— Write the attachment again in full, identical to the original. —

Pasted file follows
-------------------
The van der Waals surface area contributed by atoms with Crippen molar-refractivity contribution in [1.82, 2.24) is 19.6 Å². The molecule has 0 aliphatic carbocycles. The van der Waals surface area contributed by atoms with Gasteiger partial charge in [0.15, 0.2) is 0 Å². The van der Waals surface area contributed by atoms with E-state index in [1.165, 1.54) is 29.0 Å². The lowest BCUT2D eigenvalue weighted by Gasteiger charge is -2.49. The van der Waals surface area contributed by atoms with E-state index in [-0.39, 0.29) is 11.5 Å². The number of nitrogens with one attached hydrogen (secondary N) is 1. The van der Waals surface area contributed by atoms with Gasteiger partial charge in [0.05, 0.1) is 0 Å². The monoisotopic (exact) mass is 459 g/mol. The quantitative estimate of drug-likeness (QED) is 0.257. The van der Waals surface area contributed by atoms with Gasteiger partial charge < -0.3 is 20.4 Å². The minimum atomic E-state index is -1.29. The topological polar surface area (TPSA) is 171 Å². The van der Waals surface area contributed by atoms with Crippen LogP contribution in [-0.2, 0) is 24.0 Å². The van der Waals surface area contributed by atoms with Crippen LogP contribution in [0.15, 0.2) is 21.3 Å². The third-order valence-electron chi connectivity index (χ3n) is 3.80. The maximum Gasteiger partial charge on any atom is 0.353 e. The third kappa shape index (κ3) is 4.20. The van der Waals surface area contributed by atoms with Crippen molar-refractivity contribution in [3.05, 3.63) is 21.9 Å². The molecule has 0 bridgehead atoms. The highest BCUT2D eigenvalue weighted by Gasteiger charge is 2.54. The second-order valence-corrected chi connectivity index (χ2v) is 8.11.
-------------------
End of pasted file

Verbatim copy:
The van der Waals surface area contributed by atoms with Crippen molar-refractivity contribution in [1.82, 2.24) is 19.6 Å². The molecule has 0 aliphatic carbocycles. The van der Waals surface area contributed by atoms with Gasteiger partial charge in [0.15, 0.2) is 0 Å². The van der Waals surface area contributed by atoms with E-state index in [1.165, 1.54) is 29.0 Å². The lowest BCUT2D eigenvalue weighted by Gasteiger charge is -2.49. The van der Waals surface area contributed by atoms with E-state index in [-0.39, 0.29) is 11.5 Å². The number of nitrogens with one attached hydrogen (secondary N) is 1. The van der Waals surface area contributed by atoms with Gasteiger partial charge in [0.05, 0.1) is 0 Å². The monoisotopic (exact) mass is 459 g/mol. The quantitative estimate of drug-likeness (QED) is 0.257. The van der Waals surface area contributed by atoms with Gasteiger partial charge < -0.3 is 20.4 Å². The minimum atomic E-state index is -1.29. The topological polar surface area (TPSA) is 171 Å². The van der Waals surface area contributed by atoms with Crippen LogP contribution in [-0.2, 0) is 24.0 Å². The van der Waals surface area contributed by atoms with Crippen LogP contribution in [0.15, 0.2) is 21.3 Å². The third-order valence-electron chi connectivity index (χ3n) is 3.80. The maximum Gasteiger partial charge on any atom is 0.353 e. The third kappa shape index (κ3) is 4.20. The van der Waals surface area contributed by atoms with Crippen molar-refractivity contribution in [3.05, 3.63) is 21.9 Å². The molecule has 0 bridgehead atoms. The highest BCUT2D eigenvalue weighted by Gasteiger charge is 2.54. The second-order valence-corrected chi connectivity index (χ2v) is 8.11.